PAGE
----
• Amazon’s latest robot can “see” its inventory…
  • A new semiconductor company in Japan?
  • A new CRISPR technique to help fight cancer…

Dear Reader,

Has Buffett gone mad? Or perhaps he’s just not feeling well.

On the very rare occasions when he steps into high-tech, I have to wonder. He’s famous for eschewing technology companies over the last five decades, a point which he now humbly regrets.

But at 92 years old, it’s not too late, which is why I was so excited to see Buffett ape in and announce that his holding company Berkshire Hathaway had purchased a $4.1 billion stake in the world’s largest semiconductor manufacturer – Taiwan Semiconductor Manufacturing (TSM).

Despite the geopolitical concerns that we reviewed on Monday in The Bleeding Edge, Buffett felt comfortable building an outsized position in TSM. I don’t blame him.

TSM has an enviable position on the world stage that took decades to build. Its moat is incredible, and no other semiconductor manufacturer can keep up with TSM’s relentless pace of manufacturing the world’s most advanced semiconductors.

Apple, AMD, NVIDIA, Qualcomm, and countless others rely on TSM to manufacture their products. On the bleeding edge of manufacturing, there’s literally no one else to turn to. One could even make an argument that TSM is one of the most important companies in the world – one that must be protected at all costs.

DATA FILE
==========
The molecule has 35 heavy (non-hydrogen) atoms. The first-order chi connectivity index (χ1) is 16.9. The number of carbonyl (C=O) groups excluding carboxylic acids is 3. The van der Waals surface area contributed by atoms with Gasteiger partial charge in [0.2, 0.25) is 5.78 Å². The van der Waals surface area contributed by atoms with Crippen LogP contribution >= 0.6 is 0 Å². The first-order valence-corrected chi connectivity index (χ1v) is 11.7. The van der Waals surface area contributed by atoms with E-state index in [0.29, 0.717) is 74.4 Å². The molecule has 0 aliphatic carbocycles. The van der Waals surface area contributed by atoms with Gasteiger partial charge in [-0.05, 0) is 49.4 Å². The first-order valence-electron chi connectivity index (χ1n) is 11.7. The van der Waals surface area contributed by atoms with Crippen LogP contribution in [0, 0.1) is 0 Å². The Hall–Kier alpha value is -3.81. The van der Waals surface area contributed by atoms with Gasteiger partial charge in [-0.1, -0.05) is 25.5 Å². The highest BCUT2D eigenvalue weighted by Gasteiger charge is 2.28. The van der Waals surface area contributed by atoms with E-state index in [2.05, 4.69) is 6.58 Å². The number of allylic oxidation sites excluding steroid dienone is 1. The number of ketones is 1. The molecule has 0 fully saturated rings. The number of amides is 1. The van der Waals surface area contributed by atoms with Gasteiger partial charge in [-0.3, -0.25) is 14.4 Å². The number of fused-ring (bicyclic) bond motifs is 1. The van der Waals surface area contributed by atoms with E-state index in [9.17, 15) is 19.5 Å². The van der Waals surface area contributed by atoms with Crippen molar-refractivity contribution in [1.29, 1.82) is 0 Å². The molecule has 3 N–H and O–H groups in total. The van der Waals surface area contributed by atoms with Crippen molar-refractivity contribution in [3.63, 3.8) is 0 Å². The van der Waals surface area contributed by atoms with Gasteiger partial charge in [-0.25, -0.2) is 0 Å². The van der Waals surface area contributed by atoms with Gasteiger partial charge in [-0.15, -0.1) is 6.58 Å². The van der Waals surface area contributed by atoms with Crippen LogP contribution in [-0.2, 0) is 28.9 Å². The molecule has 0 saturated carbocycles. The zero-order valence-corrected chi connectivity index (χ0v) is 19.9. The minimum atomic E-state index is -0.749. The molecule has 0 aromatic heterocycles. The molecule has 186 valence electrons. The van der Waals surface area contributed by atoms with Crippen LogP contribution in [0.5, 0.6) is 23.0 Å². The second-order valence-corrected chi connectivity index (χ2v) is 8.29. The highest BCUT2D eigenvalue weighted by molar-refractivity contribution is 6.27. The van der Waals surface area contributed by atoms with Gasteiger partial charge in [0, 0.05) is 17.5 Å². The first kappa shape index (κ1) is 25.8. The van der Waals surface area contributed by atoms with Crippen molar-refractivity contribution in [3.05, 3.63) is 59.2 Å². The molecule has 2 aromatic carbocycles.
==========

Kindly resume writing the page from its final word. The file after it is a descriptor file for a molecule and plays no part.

It’s not hard to see why Buffett likes it. 

TSM is trading at a modest 7.7 times EBITDA and about 5.3 times this year’s sales. This is a very reasonable valuation for such a dominant, high-quality growth company that’s gushing free cash flow. Some would say it’s too cheap.

Which raises a question: Is Buffett calling a bottom in semiconductors?

He’s close, but almost certainly several months early. Aside from the economic headwinds and repressive monetary policy, there’s still room for parts of the market to fall.

NVIDIA, by way of example, is currently trading at 14.5 times this fiscal year’s sales (ending January 31, 2023) and 44.8 times EBITDA. 

No matter how much I like NVIDIA, that’s expensive – even in strong market conditions. And even though NVIDIA has already fallen 52% in the last 12 months, it could easily fall another 30% to 40% in the next six months.

That would be the time to step into NVIDIA.

Buffett is known for his patience. He’s always used time to his advantage. And he bought the semiconductor company that currently has the largest moat in the industry. The same one that the NVIDIAs of this world can’t live without.

He’s not worried about timing the market, or what will happen in the next six months. Within two or three years, he will have made billions of dollars on TSM, and it may turn out to be the best tech investment he’s ever made.

Even at 92, it’s never too late. 

Amazon: one of the world’s largest robotics companies…

Amazon just put out yet another major robotics announcement a few days ago. This one came at an event held by Amazon’s Robotics Innovation Hub just outside of Boston.

There, Amazon revealed “Sparrow.” It’s a new artificial intelligence (AI)-powered robot that will assist humans in Amazon’s warehouses. Here it is:

Amazon’s Sparrow Robot

Source: Bloomberg

Sparrow is a great complement to the other robots Amazon has deployed in its facilities.

We’ve seen the robots that can move pallets and large crates of products so humans don’t have to. Well, Sparrow has the ability to identify and pick up individual objects.